Top Redirection Tips

Search bots and third party spiders are generally pretty stupid. They request files which don’t exist, get stuck in dead ends, don’t take into account site or platform-specific evidence
which might help them more effectively crawl, and generally prefer brute force (more crawling depth and resources) over crawl finesse. This behaviour clogs up your server logs with 404s and adds unnecessary server strain (you’re still using processing and bandwidth overhead to serve those 404s, and they generally aren’t cached), but also means that search engines and evaluative tools aren’t getting a good understanding of your website. More sophisticated bots are problematic in other ways – Google, for example, pro-actively manipulates URL strings and forms to pages and URLs which it otherwise miss; but in doing so, it too generates overhead and errors.

Bot-by-bot, this shouldn’t affect you greatly. However, it’s not unheard of for a relatively large website to get hit by many dozens of bots per minute, generating many thousands of
erroneous records (and causing SEO/social/user/technical issues) per day. If you’re an SEO perfectionist, or looking to squeeze out an extra drop of performance and visibility from your website, you’ll want to make sure that any time or resources which¬†search engines are using to crawl your site¬†is being used as effectively as possible. That means anticipating the kinds of mistakes they’ll make, and catching them before they happen.

The following is a list of ‘core redirects’ which I’ve compiled from my own experience – if you have other ‘must have’ redirects, let me know in the comments!

If you’re running WordPress, the Redirection plugin is perfect for setting up and managing your redirects and error management behaviour. Otherwise, your .htaccess file is a great place to start.

Lastly, bear in mind that, as ever, these are tailored for my sites, my needs. Implementing them as-is my cause redirect loops or errors. These are meant as learning material to inspire you to craft your own solutions, rather than as a copy-paste resource.

My Core Redirects

Redirects which tidy up erroneous filename requests (make sure that the correct/canonical version of the file exists, and/or adapt the rules to fit your own unique circumstances!):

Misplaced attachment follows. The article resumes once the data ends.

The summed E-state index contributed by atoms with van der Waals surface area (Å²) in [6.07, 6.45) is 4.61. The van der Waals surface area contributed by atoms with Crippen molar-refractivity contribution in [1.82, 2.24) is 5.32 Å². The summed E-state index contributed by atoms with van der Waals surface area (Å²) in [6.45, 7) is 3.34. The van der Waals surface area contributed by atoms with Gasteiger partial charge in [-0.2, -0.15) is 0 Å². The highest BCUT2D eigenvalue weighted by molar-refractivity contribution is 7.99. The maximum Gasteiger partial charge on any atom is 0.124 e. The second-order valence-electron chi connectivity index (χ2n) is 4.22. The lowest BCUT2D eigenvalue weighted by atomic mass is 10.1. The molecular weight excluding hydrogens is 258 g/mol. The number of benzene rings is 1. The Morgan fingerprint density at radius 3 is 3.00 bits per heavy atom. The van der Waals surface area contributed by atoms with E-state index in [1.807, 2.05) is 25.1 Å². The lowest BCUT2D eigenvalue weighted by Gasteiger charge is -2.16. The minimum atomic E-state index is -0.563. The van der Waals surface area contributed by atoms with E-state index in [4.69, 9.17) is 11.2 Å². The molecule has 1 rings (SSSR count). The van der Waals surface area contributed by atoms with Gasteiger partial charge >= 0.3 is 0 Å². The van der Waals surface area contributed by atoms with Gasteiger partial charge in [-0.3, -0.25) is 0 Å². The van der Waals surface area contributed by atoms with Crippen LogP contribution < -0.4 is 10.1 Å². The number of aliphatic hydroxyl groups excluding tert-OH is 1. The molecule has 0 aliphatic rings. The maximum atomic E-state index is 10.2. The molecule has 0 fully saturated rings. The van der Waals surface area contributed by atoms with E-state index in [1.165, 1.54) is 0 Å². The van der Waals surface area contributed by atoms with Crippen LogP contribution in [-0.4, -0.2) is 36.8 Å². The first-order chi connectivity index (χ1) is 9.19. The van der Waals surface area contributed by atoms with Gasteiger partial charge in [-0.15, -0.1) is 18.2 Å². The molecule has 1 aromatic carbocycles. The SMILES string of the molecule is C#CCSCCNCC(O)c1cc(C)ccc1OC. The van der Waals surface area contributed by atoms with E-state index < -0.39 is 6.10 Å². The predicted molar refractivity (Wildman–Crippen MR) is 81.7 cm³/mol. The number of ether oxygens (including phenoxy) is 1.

• Redirect erroneous requests for an IOS icon to the correct file.
  • Redirect erroneous requests for a favicon icon to the correct file
  • Requests to invalid/incorrect XML sitemap filenames (modify as appropriate to suit the correct version(s) for your site)

Redirects which clean up generally unfavourable behaviour

  • Requests to paginated children of, or date-based queries to the root URL (doesn’t make sense on non-blog websites – also bear in mind that this rule is intentionally quite greedy)
  • Requests for empty search strings (triggered by form submissions)
  • Breaking requests for images with malformed parameters (frequently used by Bing!)
  • Redirect all feed requests (if you don’t use feeds)

Utility redirects which solve specific problems caused by third party bots/networks

  • (Sometimes) breaking requests from Facebook containing post tracking parameters (do not use, or at least modify, if you rely on these strings for tracking/analysis or other functionality).

Things I haven’t covered

This is really just the tip of the ice-berg; at the moment, for Days Of The Year, for example, I’m running upwards of 600 redirect rules – however, it’s the rules I’ve outlined here which do most of the heavy lifting, and catch the majority of issues and problems.

Beyond these, there are definitely other areas you should think about; here are just a few places you’ll want to consider turning over some rocks:

  • Requests to your own, unique legacy/old/changed URLs and URL patterns (if you’re using Redirection’s, don’t rely on its auto redirect creation on changed post slugs; it’s a little flakey sometimes).
  • Pattern rules for when you change your image/thumbnail sizes, e.g,. -76[4-5]x382\.(jpg|png) –> -800-600.jpg
  • Pattern rules for when you update dependencies and libraries, e.g., jquery-1\.8\.js –> jquery-1.9.js
  • Pattern rules for security probes, such as for ‘backup.tar.gz’ type file sturctures – but these should typically be caught upstream (by something like iThemes Security for WordPress, and/or Cloudflare)
  • Fixing broken or malformed internal/inbound links, but this is already covered off superbly elsewhere
  • Rules for platform-level problems (or symptoms thereof) which can/should be solved elsewhere, like WordPress’ tendency to allow for empty archives, or page-zero concepts.

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